Translation of wordplay in Spanish:


juegos de palabras, n.

Pronunciation /ˈwərdˌpleɪ//ˈwəːdpleɪ/


  • 1

    juegos de palabras masculine
    • Women, they say, laughed more at jokes involving wordplay, while men preferred more aggressive humor.
    • Shiny, colourful, mass-produced materials and images abound, as well as irony, wordplay and visual jokes.
    • But he makes up for it by deft wordplay and a sharp wit.
    • I'm usually pretty leery of investing a lot in over-clever wordplay.
    • But instead of name calling and personal attacks, the weapons of choice are logic, wordplay and witty repartee.
    • It's a panel show, riddled with puns, cultural references, and wordplay.
    • However, anyone up for catchy tunes and witty wordplay will be rewarded by this album's warm left-field charm and intelligence.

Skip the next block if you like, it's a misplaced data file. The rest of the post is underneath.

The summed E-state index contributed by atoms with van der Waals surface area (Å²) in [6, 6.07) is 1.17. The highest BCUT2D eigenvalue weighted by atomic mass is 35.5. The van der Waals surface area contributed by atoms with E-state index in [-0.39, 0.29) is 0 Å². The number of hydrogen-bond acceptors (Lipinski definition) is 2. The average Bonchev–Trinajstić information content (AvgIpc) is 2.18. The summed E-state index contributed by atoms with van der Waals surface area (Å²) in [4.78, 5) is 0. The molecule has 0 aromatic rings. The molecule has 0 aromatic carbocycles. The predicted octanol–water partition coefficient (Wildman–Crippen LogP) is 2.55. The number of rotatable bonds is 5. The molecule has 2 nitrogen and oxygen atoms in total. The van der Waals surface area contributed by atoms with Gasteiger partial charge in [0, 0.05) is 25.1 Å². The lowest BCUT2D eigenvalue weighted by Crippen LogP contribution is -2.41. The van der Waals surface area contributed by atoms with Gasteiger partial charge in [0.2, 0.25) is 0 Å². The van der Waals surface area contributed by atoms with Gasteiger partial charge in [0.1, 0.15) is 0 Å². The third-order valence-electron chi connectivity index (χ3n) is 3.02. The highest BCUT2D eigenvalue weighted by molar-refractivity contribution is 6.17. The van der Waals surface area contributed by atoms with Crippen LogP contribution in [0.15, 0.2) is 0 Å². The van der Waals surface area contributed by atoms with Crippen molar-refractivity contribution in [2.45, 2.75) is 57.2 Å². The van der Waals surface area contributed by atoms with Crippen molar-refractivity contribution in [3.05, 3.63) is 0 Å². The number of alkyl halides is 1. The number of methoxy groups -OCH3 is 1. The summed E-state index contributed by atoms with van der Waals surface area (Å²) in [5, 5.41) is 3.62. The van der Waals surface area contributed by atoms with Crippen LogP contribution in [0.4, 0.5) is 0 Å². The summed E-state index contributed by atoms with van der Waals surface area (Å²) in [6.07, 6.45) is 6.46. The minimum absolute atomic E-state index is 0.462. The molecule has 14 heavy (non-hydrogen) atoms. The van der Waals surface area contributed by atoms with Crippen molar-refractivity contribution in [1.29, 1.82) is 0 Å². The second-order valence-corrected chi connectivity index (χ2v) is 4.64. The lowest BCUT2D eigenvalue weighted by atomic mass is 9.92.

• No, stop it, George - really, you're killing us with your witty wordplay.
    • That kind of heady wordplay isn't always consistent or accessible, yet it generates excitement with every vivid line.
    • She always thought that I was the one using wordplay to make a joke at her expense.
    • If you survive his maze of dense wordplay and obscure references, you will probably not find anything too terribly profound, but you'll still be smarter.
    • Here are a few movie taglines, based on some wordplay on their name.
    • The main thing I remember is how funny Jimmy was, his weakness for dumb puns and wordplay.
    • Even behind bars, Bruce instantly came to be known as the mighty king of puns and wordplay.
    • There's the weary, gravelly vocal style they share, the theatrical, elegantly sleazy wordplay and, of course, the ears.
    • That level of weasel wordplay is for professionals only.
    • Jackson is the poet ever alert to phonetic ambiguities and other forms of wordplay.
    • Back then, it was largely based around the interest we had in wordplay and rhyming about things that MCs don't normally rhyme about.
    • As you know, it's not unknown for me to make bad jokes, especially where wordplay is involved.
    • Without being particularly inventive, it is still a passable excuse for the protagonists to go places, draw swords and engage in smart wordplay.